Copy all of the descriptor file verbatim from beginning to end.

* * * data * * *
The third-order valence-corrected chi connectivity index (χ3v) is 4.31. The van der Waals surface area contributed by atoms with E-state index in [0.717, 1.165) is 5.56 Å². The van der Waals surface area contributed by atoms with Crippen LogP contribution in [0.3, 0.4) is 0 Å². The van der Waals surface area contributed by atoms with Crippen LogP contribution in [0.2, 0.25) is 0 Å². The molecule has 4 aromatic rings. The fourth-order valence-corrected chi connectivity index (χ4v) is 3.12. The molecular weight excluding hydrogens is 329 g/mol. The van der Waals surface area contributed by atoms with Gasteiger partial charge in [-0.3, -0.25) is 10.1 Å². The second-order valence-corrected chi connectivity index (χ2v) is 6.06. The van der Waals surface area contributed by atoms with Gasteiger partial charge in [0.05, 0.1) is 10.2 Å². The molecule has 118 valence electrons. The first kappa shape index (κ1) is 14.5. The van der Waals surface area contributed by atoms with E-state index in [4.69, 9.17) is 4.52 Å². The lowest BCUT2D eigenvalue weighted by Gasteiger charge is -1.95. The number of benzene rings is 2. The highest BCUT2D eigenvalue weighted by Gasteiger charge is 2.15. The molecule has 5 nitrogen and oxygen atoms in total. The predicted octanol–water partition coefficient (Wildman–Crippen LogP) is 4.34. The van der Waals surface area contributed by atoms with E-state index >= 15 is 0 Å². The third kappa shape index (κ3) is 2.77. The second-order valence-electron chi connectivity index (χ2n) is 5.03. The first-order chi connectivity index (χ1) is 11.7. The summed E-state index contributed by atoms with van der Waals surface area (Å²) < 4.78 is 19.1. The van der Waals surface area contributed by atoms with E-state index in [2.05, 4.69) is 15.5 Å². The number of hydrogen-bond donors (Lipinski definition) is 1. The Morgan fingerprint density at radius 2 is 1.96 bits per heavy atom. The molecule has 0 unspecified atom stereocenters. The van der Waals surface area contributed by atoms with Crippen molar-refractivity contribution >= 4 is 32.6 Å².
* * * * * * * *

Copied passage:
The third-order valence-corrected chi connectivity index (χ3v) is 4.31. The van der Waals surface area contributed by atoms with E-state index in [0.717, 1.165) is 5.56 Å². The van der Waals surface area contributed by atoms with Crippen LogP contribution in [0.3, 0.4) is 0 Å². The van der Waals surface area contributed by atoms with Crippen LogP contribution in [0.2, 0.25) is 0 Å². The molecule has 4 aromatic rings. The fourth-order valence-corrected chi connectivity index (χ4v) is 3.12. The molecular weight excluding hydrogens is 329 g/mol. The van der Waals surface area contributed by atoms with Gasteiger partial charge in [-0.3, -0.25) is 10.1 Å². The second-order valence-corrected chi connectivity index (χ2v) is 6.06. The van der Waals surface area contributed by atoms with Gasteiger partial charge in [0.05, 0.1) is 10.2 Å². The molecule has 118 valence electrons. The first kappa shape index (κ1) is 14.5. The van der Waals surface area contributed by atoms with E-state index in [4.69, 9.17) is 4.52 Å². The lowest BCUT2D eigenvalue weighted by Gasteiger charge is -1.95. The number of benzene rings is 2. The highest BCUT2D eigenvalue weighted by Gasteiger charge is 2.15. The molecule has 5 nitrogen and oxygen atoms in total. The predicted octanol–water partition coefficient (Wildman–Crippen LogP) is 4.34. The van der Waals surface area contributed by atoms with E-state index >= 15 is 0 Å². The third kappa shape index (κ3) is 2.77. The second-order valence-electron chi connectivity index (χ2n) is 5.03. The first-order chi connectivity index (χ1) is 11.7. The summed E-state index contributed by atoms with van der Waals surface area (Å²) < 4.78 is 19.1. The van der Waals surface area contributed by atoms with E-state index in [2.05, 4.69) is 15.5 Å². The number of hydrogen-bond donors (Lipinski definition) is 1. The Morgan fingerprint density at radius 2 is 1.96 bits per heavy atom. The molecule has 0 unspecified atom stereocenters. The van der Waals surface area contributed by atoms with Crippen molar-refractivity contribution >= 4 is 32.6 Å².